Baron von Thielmann to Mr. Olney.
Washington, July 22, 1895.
Mr. Secretary of State: In the notes of Hon. Walter Q. Gresham, late Secretary of State, bearing date of the 18th and 25th of April last, Nos. 45 and 55, relative to the importation and sale of arms and ammunition in Samoa, that officer declared that he could not instruct the American representative at Apia to issue, in compliance with suggestions which had been made, a consular ordinance for the prevention of the importation and sale of arms and ammunition outside of the municipal district.
The United States Government did, however, express its willingness to take measures in order that the penalties provided in section 6 of the draft of the ordinance should, the case arising, be made applicable to American citizens.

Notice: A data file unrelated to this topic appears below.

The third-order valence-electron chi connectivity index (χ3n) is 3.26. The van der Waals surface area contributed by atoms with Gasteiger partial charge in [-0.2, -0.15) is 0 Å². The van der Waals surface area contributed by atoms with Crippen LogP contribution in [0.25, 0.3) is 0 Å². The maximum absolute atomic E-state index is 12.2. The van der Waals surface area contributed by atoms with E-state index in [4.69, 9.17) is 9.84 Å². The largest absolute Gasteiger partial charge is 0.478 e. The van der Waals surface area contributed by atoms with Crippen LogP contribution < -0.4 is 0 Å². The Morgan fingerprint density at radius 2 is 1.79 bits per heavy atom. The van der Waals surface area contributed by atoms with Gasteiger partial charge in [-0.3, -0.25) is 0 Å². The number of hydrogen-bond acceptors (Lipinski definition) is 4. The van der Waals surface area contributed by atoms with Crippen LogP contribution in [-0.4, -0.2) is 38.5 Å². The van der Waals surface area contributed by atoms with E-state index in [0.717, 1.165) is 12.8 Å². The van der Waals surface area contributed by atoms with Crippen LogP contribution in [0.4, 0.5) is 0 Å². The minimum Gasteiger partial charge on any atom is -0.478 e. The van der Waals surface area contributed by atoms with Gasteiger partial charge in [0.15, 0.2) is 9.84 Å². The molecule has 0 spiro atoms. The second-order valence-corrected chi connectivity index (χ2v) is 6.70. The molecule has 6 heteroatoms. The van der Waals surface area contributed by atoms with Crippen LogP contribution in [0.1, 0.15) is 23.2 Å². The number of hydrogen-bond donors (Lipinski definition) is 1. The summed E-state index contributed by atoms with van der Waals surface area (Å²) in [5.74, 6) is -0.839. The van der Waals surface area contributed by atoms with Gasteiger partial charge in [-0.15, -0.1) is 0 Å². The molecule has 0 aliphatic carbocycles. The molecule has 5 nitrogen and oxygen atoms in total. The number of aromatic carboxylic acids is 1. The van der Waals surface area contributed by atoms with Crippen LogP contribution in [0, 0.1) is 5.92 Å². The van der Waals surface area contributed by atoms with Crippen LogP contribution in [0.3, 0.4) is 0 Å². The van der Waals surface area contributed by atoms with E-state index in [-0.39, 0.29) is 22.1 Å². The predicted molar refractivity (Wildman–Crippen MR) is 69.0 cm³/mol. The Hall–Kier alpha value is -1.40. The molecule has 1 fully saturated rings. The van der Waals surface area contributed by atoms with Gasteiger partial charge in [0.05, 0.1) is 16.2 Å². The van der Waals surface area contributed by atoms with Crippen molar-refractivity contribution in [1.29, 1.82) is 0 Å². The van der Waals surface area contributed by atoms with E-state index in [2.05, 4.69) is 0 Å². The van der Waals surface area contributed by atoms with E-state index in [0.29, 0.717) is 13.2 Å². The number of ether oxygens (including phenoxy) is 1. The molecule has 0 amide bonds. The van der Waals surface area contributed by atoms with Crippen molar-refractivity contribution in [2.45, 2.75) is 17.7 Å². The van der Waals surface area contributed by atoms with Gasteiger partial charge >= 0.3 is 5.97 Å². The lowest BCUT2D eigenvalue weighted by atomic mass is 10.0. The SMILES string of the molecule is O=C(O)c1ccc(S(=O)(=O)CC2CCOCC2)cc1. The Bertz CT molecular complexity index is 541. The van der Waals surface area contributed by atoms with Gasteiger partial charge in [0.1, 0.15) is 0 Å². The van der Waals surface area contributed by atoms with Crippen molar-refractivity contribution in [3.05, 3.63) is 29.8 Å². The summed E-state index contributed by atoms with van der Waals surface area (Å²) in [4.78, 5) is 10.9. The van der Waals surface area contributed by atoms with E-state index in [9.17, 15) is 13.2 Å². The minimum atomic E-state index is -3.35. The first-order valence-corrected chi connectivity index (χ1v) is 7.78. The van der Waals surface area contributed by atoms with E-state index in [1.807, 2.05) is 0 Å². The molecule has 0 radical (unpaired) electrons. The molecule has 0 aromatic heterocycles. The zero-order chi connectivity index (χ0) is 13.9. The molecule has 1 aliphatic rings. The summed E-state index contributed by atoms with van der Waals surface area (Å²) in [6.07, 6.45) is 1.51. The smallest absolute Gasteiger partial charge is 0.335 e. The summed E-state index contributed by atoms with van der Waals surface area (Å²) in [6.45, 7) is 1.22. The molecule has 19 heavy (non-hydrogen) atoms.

I have been instructed to express to your excellency, in reply to the aforesaid notes, the regret of the Imperial Government that it has not been possible for the three treaty Powers unanimously to reach an effective settlement of this matter, which is one of so much importance for the peace and quiet of Samoa.
The Imperial Government, however, in conjunction with the Royal Government of Great Britain, gratefully accepts the offer made by your excellency’s predecessor to instruct the United States consul-general at Apia to enforce the penalties provided in section 6 of the ordinance drafted by the president of the municipality, in case of the violation by American citizens of the provisions of the Samoan act relative to the importation and sale of arms and ammunition.
I consequently have the honor most respectfully to request your [Page 1142] excellency to transmit such instructions to the representative of the United States in Samoa, and be pleased to notify me that this has been done, that I may so inform the Imperial representative in Samoa.
I avail myself, etc.,